PC: Kaiteriteri Recreation Reserve
Get a quintessential Kiwi camping experience on absolute beachfront Kaiteriteri Recreation Reserve Camp at the entrance to Abel Tasman National Park. This Department of Conservation reserve is booked out during the peak festive season (December and January), but with planning you may nab a site outside of school holidays. Take to the water in kayaks, SUPs or the water taxis to explore the national park’s bays and walking tracks, either book-ending a multi-day trip with a camping stay or using it as a base for day trips.
Travel Tips: Kaiteriteri is a one-hour drive west from Nelson, where the closest airport is located.

Punakaiki Beach Camp, Punakaiki – West Coast
Punakaiki is about as west coast as it gets in New Zealand, and the Punakaiki Beach Camp’s limestone cliffs add some spectacular style to a camping excursion. The camp sites are just a minute’s walk to the beach and close to the famed Pancake Rocks, and offer an excellent base for adventures - climbing, caves, surf-casting and hikes. The camp is near the start of New Zealand’s newest Great Walk, the multi-day Paparoa Track, due to open in late 2019.
Travel Tips: Punakaiki is 40 minutes north of Greymouth on State Highway 6, or 3 hours 40 minutes from Nelson, also on SH6.
Akaroa Top 10 Holiday Park - Christchurch
Nestle into the sides of an ancient volcano and drink in the harbour views at Akaroa Top 10 Holiday Park. On-site amenities include a swimming pool, outdoor BBQ area, adventure playground, wifi and internet lounge, and separate viewing rooms for adults and children. It’s a short stroll to French-style Akaroa village and varied bars, cafés, restaurants and shops.
Travel Tips: Akaroa is on Banks Peninsula, an hour’s drive south and east from Christchurch.
Mrs Woolly’s Campground – Glenorchy, Queenstown

Mrs Woolly's Campground features 32 unpowered tent and campervan sites and three well appointed glamping tents. PC: Sharee McBeth
Mrs Woolly’s occupies a prime spot, overlooking the spectacular Humboldt mountain range, on the doorstep of dozens of good day walks, and the start of the Routeburn Track. Hire electric bikes, grab lunch from the General Store and take off on the country roads around Glenorchy. Make an unmissable photo stop at the Glenorchy ‘red shed’, just a short walk from the camp ground, and sit back and take in the views after a day’s exploring.
Travel Tips: Mrs Woolly’s Campground is on the main road into Glenorchy, a 40-minute drive northwest from Queenstown, on a spectacular driving route following the shores of Lake Wakatipu.
Creeksyde Queenstown Holiday Park & Motels
Right in downtown Queenstown, Creeksyde has evolved over 30 years from a simple camp ground to a park offering campervan, caravan, tent sites and motel apartments— all only a 5-minute walk from the main Queenstown action. The camp’s history of caring for the environment goes back to the 1980s and today it is one of only 15 properties internationally to have achieved the rigorous EarthCheck Master Certification for its world-class environmental initiative.
Travel Tips: Creeksyde is located in central Queenstown, and a 20-minute ride from Queenstown International Airport.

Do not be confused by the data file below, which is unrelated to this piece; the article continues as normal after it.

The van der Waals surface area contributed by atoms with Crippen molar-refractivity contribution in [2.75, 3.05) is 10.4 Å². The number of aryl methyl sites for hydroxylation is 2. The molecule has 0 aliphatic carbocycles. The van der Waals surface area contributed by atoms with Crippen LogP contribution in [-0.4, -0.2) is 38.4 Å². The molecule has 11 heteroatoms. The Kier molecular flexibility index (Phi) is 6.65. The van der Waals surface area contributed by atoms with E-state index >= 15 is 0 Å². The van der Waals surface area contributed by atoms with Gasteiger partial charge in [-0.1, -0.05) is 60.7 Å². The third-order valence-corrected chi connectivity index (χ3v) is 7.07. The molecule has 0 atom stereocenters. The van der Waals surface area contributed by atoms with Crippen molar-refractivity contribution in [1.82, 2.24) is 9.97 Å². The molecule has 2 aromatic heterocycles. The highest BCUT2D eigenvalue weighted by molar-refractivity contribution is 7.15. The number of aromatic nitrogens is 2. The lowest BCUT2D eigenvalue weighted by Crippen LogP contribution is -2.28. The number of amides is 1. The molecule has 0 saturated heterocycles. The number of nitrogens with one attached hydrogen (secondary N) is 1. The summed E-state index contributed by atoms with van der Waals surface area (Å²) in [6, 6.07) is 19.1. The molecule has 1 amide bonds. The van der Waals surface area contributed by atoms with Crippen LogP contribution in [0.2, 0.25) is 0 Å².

Curio Bay Campground – The Catlins
Rare dolphins and penguins nesting beside a Jurassic fossil forest, preserved in the rocks above the pounding waves, are the main attractions at Curio Bay’s beachside campground. Off-the-beaten track in the southern South Island, the Catlins coast is a unique and unspoiled coastal environment which visitors can learn about at Tumu Toka Curioscope – a new café and visitor centre. Look for rare Hector’s dolphins swimming in Porpoise Bay, the homecoming little blue penguins at night, and you may even catch sight of a rare yellow-eyed penguin hauling itself up onto the rocks.
Travel Tips: Curio Bay is on the ‘Southern Scenic’ driving route between Dunedin (3 hours) and Invercargill (1.5 hours).

Responsible camping
Visitors to New Zealand are encouraged to travel as responsible campers by planning journeys and camping in the right places, using provided camping facilities and leaving no trace by disposing of litter correctly.
Free Wi-Fi is available at 10 visitor information centres along the country’s main camping route. To access it people must first watch a video about responsible camping. 
More information is available in the network of 80 i-SITE visitor centres across the country.
The campaign reflects the principles of the recently launched Tiaki – Care for New Zealand initiative.
A visiting driver safety campaign encourages drivers new to New Zealand roads to take the AA’s online Visiting Drivers Training Programme to experience what it’s like to drive on New Zealand roads.
More about Tourism NZ
Tourism New Zealand markets New Zealand to the world as a visitor destination. In the year ending October 2018, 3.8 million international visitors arrived in New Zealand: an increase of 3.6% on the previous year. International tourism is New Zealand’s largest earner of foreign exchange, pumping over $16.2 billion into the economy and directly employing over 216,000 people.

Visa procedure: One may forward their application to the TT office in Mumbai or Delhi, which will then be directed to Immigration New Zealand.
Airline connections: Connecting flights to New Zealand are available on Singapore Airlines/Air New Zealand, Thai Airways, Cathay Pacific and Malaysia Airlines with stop-overs in their respective hubs.  New Zealand’s international gateways are Auckland, Wellington, Christchurch and Queenstown.
Domestic services: You can fly between all New Zealand cities and most major towns using domestic air services. Air New Zealand and Jetstar are the main providers. Their services are complemented by regional airlines, charter companies and scenic flight operators.